Quebec separatist leader defiant despite mutiny
By David Ljunggren
OTTAWA (Reuters) - The leader of a separatist party seeking independence for the Canadian province of Quebec brushed off complaints on Tuesday from mutinous legislators in her party who say she is not up to the job.
The opposition Parti Quebecois (PQ) lost its once commanding lead in opinion polls after a group of influential legislators quit the party in June in protest against the performance of leader Pauline Marois.
"I think the events of last June clearly shook up public opinion about our (party) but apart from that, it doesn't fundamentally change anything," Marois told French-language public broadcaster Radio Canada.
The PQ, which has spent the last 40 years pressing for Quebec's independence, is notorious for treating its leaders roughly and Marois is just the latest chief to face internal dissent.
To break away from Canada, the party would first have to regain power in the province and then hold a referendum on secession. Its two previous referendums, in 1980 and 1995, both failed.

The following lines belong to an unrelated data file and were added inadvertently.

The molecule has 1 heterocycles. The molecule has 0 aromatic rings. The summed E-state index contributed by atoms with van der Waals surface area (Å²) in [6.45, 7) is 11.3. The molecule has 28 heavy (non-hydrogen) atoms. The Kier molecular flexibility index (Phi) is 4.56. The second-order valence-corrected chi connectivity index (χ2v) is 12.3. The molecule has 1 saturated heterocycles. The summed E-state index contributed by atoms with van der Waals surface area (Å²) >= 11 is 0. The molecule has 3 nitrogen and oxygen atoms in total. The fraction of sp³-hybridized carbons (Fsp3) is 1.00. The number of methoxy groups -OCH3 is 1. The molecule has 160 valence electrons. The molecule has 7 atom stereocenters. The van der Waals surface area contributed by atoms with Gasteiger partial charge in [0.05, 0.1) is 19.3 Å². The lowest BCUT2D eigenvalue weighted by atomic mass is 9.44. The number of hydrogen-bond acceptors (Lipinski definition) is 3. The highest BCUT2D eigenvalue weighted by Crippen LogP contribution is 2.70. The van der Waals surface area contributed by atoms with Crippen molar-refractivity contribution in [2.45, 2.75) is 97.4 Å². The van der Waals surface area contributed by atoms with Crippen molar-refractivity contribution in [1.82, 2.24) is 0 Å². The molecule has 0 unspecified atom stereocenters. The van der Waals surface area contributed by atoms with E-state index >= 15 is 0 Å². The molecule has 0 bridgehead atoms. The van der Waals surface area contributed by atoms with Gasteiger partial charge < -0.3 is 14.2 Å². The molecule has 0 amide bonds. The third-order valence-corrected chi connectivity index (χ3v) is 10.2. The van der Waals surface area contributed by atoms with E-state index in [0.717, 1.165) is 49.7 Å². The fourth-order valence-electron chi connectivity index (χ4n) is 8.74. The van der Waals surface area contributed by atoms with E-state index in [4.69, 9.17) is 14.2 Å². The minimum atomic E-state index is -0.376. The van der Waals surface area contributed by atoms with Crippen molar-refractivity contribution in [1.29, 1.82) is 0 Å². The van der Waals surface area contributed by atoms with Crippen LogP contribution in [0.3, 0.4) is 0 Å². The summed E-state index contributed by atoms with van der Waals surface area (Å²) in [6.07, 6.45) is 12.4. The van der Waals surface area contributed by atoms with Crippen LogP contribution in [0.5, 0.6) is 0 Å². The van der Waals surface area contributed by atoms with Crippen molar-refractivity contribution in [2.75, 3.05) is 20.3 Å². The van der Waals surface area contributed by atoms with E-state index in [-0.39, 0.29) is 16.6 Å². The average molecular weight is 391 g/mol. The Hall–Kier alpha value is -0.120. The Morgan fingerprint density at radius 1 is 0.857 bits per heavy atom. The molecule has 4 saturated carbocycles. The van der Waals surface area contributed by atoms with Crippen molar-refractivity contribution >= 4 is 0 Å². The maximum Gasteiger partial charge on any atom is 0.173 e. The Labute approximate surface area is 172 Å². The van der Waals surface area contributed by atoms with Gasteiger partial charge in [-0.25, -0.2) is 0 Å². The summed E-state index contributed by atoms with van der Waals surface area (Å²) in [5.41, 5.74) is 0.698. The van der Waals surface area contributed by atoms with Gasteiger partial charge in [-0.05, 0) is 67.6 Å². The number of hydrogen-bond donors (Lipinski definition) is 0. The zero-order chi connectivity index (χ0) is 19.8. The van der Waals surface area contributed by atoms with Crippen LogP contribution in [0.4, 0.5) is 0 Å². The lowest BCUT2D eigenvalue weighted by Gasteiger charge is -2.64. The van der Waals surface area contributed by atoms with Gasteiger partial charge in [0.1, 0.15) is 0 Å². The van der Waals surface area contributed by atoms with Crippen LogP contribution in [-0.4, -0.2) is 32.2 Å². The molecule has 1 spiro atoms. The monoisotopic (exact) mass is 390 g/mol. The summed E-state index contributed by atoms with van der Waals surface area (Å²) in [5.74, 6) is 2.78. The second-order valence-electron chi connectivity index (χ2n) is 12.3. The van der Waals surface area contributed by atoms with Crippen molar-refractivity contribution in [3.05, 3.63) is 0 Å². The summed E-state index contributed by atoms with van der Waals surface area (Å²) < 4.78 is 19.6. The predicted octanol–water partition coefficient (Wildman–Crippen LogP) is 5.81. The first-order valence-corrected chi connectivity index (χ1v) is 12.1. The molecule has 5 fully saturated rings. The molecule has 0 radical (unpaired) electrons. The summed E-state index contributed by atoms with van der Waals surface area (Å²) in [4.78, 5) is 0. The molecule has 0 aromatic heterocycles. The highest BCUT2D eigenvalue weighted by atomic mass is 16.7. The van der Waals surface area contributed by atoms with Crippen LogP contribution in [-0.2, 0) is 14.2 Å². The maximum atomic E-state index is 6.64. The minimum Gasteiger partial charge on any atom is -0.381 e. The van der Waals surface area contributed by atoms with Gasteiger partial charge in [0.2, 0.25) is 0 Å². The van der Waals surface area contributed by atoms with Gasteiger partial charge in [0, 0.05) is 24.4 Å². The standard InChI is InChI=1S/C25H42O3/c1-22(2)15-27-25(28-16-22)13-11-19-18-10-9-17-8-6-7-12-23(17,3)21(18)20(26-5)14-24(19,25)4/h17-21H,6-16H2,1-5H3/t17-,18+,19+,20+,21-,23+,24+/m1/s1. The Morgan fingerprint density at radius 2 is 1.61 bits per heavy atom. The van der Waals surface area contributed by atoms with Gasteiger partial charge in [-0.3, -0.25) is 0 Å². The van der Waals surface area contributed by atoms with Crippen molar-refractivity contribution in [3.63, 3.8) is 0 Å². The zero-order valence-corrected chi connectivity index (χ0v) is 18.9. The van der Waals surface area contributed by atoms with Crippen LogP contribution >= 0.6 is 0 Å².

Marois has declined to say when a PQ government led by her would launch another referendum, prompting criticism from hard-liners that she is not serious enough about independence.
Marois said she was determined to create a new country. But in the short term, the party will stick to her policy of paving the way for Quebec independence while remaining inside Canada.
"The strategy we've adopted (to secede) is different from the one followed by the Parti Quebecois in the past. So give us a chance," she said. "The previous policy did not produce all the expected results." Continued...